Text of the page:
COSTA RICA  |  San Jose, Costa Rica Travel Guide
Thursday, March 4, 2021
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Sightseeing in San José: 1

A Walking Tour

Avenue 2: Parque Central

Start at Parque Central (Av 2 between Calle Central & 2), the city’s oldest park. We must confess that downtown parks are modest and generally unappealing as recreational attractions, and this park is no different. But it is a good gathering ground, especially on Sundays, and the pavilion in its center, donated by Nicaraguan dictator Anastasio Somoza, once housed a children’s library. The park features popular Sunday concerts and is the hangout of the inventor of a playground game of skill called “Pica Caballo,” who’ll demonstrate the game and offer one for sale.Watch your belongings in the crowds. On one corner street is the Soda Palace, allegedly the restaurant where revolutionary plots were once hatched.

A Cathedral and a Theater

Facing the park is the most important church in Costa Rica, the Metropolitan Cathedral. Built in 1871 after the original was destroyed in an earthquake, the interior is expansive, with elegantly painted columns made of wood. The high altar is under an ornate cupola ceiling. A side chapel, Capilla de Santissimo Sacramento, is decorated with carved painted flowers and leaves.

Across the street on Av 2 is the Melico Salazar Theater, built in the 1920s and named after a famous Italian opera singer who liked Costa Rica so much he moved to San José in 1937.We attended a concert of the National Symphony Orchestra here (they now perform at Teatro Nacional, below). In addition to concerts and special events, it now hosts a folklore ballet.

East on Av 2 is the Gran Hotel, set back from the street in a paved plaza, Costa Rica’s grande dame of accommodations. In the tradition of Central American town planning, the center of a city houses a “grand hotel,” usually the oldest and most prestigious. El Gran has a small, popular casino, and its inside restaurant is quite good. But the outdoor Café Parisien – open 24 hours – is San José’s best place to sit and eat or have a drink while the world passes by your table. That world might include European backpackers, vendors of painted feathers, Cuban cigar sellers, ochorena players, well-dressed theater patrons, provocative prostitutes, young language-school students, lovers young and old, camera-toting tourists, government officials, shoppers, large families, beggars – and you.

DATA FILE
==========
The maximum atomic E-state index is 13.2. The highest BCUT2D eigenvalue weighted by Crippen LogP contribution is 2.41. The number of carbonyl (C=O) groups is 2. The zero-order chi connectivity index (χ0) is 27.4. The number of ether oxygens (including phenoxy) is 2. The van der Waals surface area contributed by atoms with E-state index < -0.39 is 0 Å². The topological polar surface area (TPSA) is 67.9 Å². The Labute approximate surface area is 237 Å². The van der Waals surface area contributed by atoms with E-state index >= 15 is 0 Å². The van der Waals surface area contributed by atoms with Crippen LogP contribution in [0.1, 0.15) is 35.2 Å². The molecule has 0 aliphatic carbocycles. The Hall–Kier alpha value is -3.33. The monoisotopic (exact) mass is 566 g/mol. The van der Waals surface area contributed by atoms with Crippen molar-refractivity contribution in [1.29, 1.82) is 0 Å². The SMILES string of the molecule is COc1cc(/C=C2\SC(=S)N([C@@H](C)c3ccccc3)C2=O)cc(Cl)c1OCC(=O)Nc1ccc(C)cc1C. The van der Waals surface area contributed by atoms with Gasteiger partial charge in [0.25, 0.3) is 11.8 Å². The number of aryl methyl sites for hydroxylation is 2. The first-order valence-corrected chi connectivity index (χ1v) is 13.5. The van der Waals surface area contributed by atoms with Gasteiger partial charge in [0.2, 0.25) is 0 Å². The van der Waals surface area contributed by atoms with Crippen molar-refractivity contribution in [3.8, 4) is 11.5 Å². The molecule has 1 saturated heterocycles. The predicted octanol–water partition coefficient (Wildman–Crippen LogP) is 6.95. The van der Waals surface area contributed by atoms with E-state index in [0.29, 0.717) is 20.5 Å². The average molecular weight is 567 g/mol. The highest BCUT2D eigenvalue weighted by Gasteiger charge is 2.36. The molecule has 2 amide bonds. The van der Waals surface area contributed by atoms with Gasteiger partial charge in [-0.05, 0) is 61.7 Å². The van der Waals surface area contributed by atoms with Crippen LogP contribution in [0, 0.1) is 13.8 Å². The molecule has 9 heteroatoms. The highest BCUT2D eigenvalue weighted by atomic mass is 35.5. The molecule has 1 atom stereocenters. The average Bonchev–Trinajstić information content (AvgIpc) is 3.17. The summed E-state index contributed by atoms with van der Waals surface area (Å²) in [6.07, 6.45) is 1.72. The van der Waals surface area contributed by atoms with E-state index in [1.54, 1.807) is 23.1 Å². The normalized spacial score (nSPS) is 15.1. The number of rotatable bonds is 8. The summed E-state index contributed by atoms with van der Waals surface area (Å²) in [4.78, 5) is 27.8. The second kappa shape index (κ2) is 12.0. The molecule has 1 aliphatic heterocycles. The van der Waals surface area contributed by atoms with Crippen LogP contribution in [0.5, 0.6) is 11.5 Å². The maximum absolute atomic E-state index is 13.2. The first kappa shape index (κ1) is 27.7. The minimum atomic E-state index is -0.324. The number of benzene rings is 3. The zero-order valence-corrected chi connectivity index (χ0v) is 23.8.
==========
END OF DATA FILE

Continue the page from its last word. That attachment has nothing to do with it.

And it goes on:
If there is one “must-see” site in San José it’s the Teatro Nacional (National Theater), next door to the Gran Hotel. Completed in 1894 at the height of Costa Rica’s coffee and banana wealth, the theater is an ornate, spectacularly beautiful testament to a bygone era – a golden age of opulence. Its neo-classical exterior is impressive, but the baroque décor is breathtaking. The entrance lobby features Italian pink marble and 22-karat gold trim.

As you enter, to the left is the charming Viennese-style café run by Café Britt. This is a wonderful place to have lunch, afternoon tea, or just coffee and dessert. Ferrario Carlo Milano painted the ceiling above your head and the café hangs changing art exhibits by local artists. Admission to tour the theater is about US $3 and worth every colon.

In the impressive horseshoe-shaped grand hall of the Teatro Nacional, which seats over 1,000, the floor was constructed so it could be raised to the level of the stage, creating a ballroom. Velvet-lined luxury box seats rise two levels around the auditorium; the third level is the gallery. If you have the opportunity to see a concert here, don’t miss it. You don’t necessarily need a suit or formal dress, but good casual clothes will suffice.

Up a Carrara marble staircase is Costa Rica’s most famous painting (look up), Una Alegoría, by Milanese artist Aleardo Villa, commissioned in 1897. Reproduced on the colorful five-colones bank note, Villa depicts an idealized coffee harvest with sacks of the grano de oro being loaded onto a sailing ship. Ticos have long ago forgiven Villa for making the coffee bushes too short and the women look like Italian grape pickers.

The second-floor foyer overwhelms the senses with ornate gilding, crystal, statues, paintings, columns, thick carpet, drapes, mirrors, lights and fine furniture. The floor, replaced in 1940, boasts a selection of 10 varieties of local hardwoods.

To the side of the theater is the Plaza de la Cultura. Because of its location along Av Central’s pedestrian walkway, it has become the central meeting place in the downtown, often attracting street performers.

Below the plaza, under a curving arched roof, are the Gold Museum and the Tourism Office (ICT). Tourist info is available Monday through Saturday, 9 to 5. The pre-Columbian gold museum is open Tuesdays through Sundays from 10 am to 4:30 pm. Admission for the impressively rich, 2,000-piece exhibit is around US $6. It’s one of Central America’s largest collections.

Last updated November 21, 2007
Posted in   Costa Rica  |  San Jose
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